In December 2017, the NCCETC and the NC Justice Center hosted a half day workshop in Raleigh to tackle the unprecedented in the southeast: the potential for rural electric cooperatives (Coops) and/or municipal electric utilities (Munis) to design community solar programs to serve low income residents in their service areas. The event brought together thirty eight representatives from low income and solar advocacy groups, solar developers, attorneys, Coops and Munis; groups that do not often sit down together to discuss a worthy subject: how can low income households benefit from free energy from the sun.
Community solar projects are ground-mounted PV systems that are generally smaller than other utility-scale solar projects. They are large enough to provide low-cost solar electricity, yet small enough to be more flexible about where they can be located, allowing the utility to better take advantage of localized benefits that they can provide. Customers contribute to development cost of the system and in return receive a proportionate output from the community solar credited on their electricity bill. For low income families the value of community solar depends on the potential to reduce their electricity bills.
In case you missed this groundbreaking workshop, review the agenda and presentations below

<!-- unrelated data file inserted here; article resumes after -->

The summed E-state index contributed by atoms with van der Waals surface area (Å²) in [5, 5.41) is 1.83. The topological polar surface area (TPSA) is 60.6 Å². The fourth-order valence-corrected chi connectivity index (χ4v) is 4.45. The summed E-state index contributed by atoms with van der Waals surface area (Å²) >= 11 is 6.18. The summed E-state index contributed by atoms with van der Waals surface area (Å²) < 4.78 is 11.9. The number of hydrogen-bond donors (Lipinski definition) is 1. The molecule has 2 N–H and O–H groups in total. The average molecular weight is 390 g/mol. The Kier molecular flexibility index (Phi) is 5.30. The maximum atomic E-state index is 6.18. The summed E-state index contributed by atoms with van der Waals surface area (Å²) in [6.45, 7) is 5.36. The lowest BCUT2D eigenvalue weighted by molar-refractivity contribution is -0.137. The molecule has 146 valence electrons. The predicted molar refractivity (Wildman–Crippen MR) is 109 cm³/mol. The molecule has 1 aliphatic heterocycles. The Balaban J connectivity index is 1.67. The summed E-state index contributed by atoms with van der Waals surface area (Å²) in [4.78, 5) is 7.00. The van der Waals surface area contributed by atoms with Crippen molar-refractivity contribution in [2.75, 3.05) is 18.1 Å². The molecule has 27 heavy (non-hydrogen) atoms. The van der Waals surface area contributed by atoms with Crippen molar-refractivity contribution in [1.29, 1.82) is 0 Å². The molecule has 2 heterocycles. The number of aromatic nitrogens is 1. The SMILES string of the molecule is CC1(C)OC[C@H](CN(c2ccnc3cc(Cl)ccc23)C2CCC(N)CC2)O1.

Introduction (Anne Tazewell, Special Projects Manager, NC Clean Energy Technology Center)
Community Solar for Low Income Benefits & Barriers (Laurel Passera, Policy Analyst, EQ Research)
Solar Project Economics (Dave Scoglio, Chief Financial Officer, Strata Solar)
Community Solar in the Southeast Low Income Customer Program Design (Alfred Ripley, Director Consumer and Housing Project, NC Justice Center)
Value of Community Solar (Achyut Shrestha, Analyst, NC Clean Energy Technology Center)
While you are at it: Don’t miss the following related reports Community Solar for the Southeast Gap Analysis Report and Community Solar Policy Landscape in the Southeast: profiles on nine states’ electric cooperative and municipal utilities community solar efforts. If you have updates on your efforts, curious about the technical assistance we can provide and/or want to get involved in peer review of our community solar activities, let us know.
The U.S. Department of Energy sponsored Community Solar for the Southeast project aims to accelerate the installation of community solar photovoltaic (PV) systems at municipal and cooperative electric utilities across the southeast. The project provides outreach and technical support to coops and munis to develop community solar programs at no-cost to the utility.